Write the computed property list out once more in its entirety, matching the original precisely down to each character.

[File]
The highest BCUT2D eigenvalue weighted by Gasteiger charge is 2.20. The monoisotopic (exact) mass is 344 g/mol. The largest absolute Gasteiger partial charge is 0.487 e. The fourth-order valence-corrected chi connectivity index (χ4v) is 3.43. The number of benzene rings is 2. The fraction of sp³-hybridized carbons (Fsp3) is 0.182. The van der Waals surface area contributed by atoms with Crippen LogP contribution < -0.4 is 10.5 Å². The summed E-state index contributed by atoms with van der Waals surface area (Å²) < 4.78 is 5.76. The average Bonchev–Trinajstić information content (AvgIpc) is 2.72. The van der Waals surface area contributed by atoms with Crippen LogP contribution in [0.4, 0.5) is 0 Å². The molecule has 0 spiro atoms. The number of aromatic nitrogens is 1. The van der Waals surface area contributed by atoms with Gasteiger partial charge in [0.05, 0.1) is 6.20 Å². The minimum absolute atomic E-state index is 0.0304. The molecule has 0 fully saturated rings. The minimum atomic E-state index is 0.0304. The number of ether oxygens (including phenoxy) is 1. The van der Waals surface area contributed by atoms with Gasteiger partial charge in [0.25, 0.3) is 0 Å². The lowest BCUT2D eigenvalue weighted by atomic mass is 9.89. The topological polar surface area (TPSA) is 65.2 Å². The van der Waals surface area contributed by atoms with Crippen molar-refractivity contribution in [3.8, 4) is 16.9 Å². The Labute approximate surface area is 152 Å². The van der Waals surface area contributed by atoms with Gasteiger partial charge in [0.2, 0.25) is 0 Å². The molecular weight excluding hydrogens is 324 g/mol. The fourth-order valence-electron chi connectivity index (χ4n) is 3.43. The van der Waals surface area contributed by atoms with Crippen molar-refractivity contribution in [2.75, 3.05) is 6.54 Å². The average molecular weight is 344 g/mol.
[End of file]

The highest BCUT2D eigenvalue weighted by Gasteiger charge is 2.20. The monoisotopic (exact) mass is 344 g/mol. The largest absolute Gasteiger partial charge is 0.487 e. The fourth-order valence-corrected chi connectivity index (χ4v) is 3.43. The number of benzene rings is 2. The fraction of sp³-hybridized carbons (Fsp3) is 0.182. The van der Waals surface area contributed by atoms with Crippen LogP contribution < -0.4 is 10.5 Å². The summed E-state index contributed by atoms with van der Waals surface area (Å²) < 4.78 is 5.76. The average Bonchev–Trinajstić information content (AvgIpc) is 2.72. The van der Waals surface area contributed by atoms with Crippen LogP contribution in [0.4, 0.5) is 0 Å². The molecule has 0 spiro atoms. The number of aromatic nitrogens is 1. The van der Waals surface area contributed by atoms with Gasteiger partial charge in [0.05, 0.1) is 6.20 Å². The minimum absolute atomic E-state index is 0.0304. The molecule has 0 fully saturated rings. The minimum atomic E-state index is 0.0304. The number of ether oxygens (including phenoxy) is 1. The van der Waals surface area contributed by atoms with Gasteiger partial charge in [0.25, 0.3) is 0 Å². The lowest BCUT2D eigenvalue weighted by atomic mass is 9.89. The topological polar surface area (TPSA) is 65.2 Å². The van der Waals surface area contributed by atoms with Crippen molar-refractivity contribution in [3.8, 4) is 16.9 Å². The Labute approximate surface area is 152 Å². The van der Waals surface area contributed by atoms with Gasteiger partial charge in [0.2, 0.25) is 0 Å². The molecular weight excluding hydrogens is 324 g/mol. The fourth-order valence-electron chi connectivity index (χ4n) is 3.43. The van der Waals surface area contributed by atoms with Crippen molar-refractivity contribution in [2.75, 3.05) is 6.54 Å². The average molecular weight is 344 g/mol.